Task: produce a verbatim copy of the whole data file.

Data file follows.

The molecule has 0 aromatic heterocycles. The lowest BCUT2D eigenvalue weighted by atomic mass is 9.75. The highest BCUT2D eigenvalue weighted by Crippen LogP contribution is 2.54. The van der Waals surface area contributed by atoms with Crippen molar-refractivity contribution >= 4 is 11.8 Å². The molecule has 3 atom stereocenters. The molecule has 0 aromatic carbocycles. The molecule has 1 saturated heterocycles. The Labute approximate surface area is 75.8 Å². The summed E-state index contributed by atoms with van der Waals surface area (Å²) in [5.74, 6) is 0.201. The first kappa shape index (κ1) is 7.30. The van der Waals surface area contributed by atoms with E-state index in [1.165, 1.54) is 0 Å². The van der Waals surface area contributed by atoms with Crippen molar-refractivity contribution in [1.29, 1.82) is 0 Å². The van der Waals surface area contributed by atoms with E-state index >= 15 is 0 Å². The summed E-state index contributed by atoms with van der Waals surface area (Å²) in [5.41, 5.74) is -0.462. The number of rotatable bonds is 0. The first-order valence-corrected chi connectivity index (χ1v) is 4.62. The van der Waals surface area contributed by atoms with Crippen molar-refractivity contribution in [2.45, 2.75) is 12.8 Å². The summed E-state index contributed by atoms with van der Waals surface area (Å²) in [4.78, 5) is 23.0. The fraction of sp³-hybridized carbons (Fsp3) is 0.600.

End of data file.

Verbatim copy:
The molecule has 0 aromatic heterocycles. The lowest BCUT2D eigenvalue weighted by atomic mass is 9.75. The highest BCUT2D eigenvalue weighted by Crippen LogP contribution is 2.54. The van der Waals surface area contributed by atoms with Crippen molar-refractivity contribution >= 4 is 11.8 Å². The molecule has 3 atom stereocenters. The molecule has 0 aromatic carbocycles. The molecule has 1 saturated heterocycles. The Labute approximate surface area is 75.8 Å². The summed E-state index contributed by atoms with van der Waals surface area (Å²) in [5.74, 6) is 0.201. The first kappa shape index (κ1) is 7.30. The van der Waals surface area contributed by atoms with E-state index in [1.165, 1.54) is 0 Å². The van der Waals surface area contributed by atoms with Crippen molar-refractivity contribution in [1.29, 1.82) is 0 Å². The van der Waals surface area contributed by atoms with E-state index >= 15 is 0 Å². The summed E-state index contributed by atoms with van der Waals surface area (Å²) in [5.41, 5.74) is -0.462. The number of rotatable bonds is 0. The first-order valence-corrected chi connectivity index (χ1v) is 4.62. The van der Waals surface area contributed by atoms with Crippen molar-refractivity contribution in [2.45, 2.75) is 12.8 Å². The summed E-state index contributed by atoms with van der Waals surface area (Å²) in [4.78, 5) is 23.0. The fraction of sp³-hybridized carbons (Fsp3) is 0.600.